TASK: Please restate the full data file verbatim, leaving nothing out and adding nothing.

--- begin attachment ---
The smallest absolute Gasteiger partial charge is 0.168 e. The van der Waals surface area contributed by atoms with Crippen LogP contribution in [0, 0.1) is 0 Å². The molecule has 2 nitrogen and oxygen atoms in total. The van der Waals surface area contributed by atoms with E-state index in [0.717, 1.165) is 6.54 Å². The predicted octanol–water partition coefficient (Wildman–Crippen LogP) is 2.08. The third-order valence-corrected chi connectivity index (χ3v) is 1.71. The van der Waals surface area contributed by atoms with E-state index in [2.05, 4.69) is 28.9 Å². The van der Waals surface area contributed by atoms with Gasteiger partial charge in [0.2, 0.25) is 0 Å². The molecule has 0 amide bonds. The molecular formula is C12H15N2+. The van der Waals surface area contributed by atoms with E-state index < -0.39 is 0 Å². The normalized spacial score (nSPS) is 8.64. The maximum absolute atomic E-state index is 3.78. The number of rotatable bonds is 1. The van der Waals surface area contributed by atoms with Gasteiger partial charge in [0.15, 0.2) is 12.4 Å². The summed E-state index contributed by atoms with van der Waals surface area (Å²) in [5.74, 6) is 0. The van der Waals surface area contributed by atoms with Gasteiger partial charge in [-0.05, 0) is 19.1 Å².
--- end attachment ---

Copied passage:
The smallest absolute Gasteiger partial charge is 0.168 e. The van der Waals surface area contributed by atoms with Crippen LogP contribution in [0, 0.1) is 0 Å². The molecule has 2 nitrogen and oxygen atoms in total. The van der Waals surface area contributed by atoms with E-state index in [0.717, 1.165) is 6.54 Å². The predicted octanol–water partition coefficient (Wildman–Crippen LogP) is 2.08. The third-order valence-corrected chi connectivity index (χ3v) is 1.71. The van der Waals surface area contributed by atoms with E-state index in [2.05, 4.69) is 28.9 Å². The van der Waals surface area contributed by atoms with Gasteiger partial charge in [0.2, 0.25) is 0 Å². The molecule has 0 amide bonds. The molecular formula is C12H15N2+. The van der Waals surface area contributed by atoms with E-state index < -0.39 is 0 Å². The normalized spacial score (nSPS) is 8.64. The maximum absolute atomic E-state index is 3.78. The number of rotatable bonds is 1. The van der Waals surface area contributed by atoms with Gasteiger partial charge in [0.15, 0.2) is 12.4 Å². The summed E-state index contributed by atoms with van der Waals surface area (Å²) in [5.74, 6) is 0. The van der Waals surface area contributed by atoms with Gasteiger partial charge in [-0.05, 0) is 19.1 Å².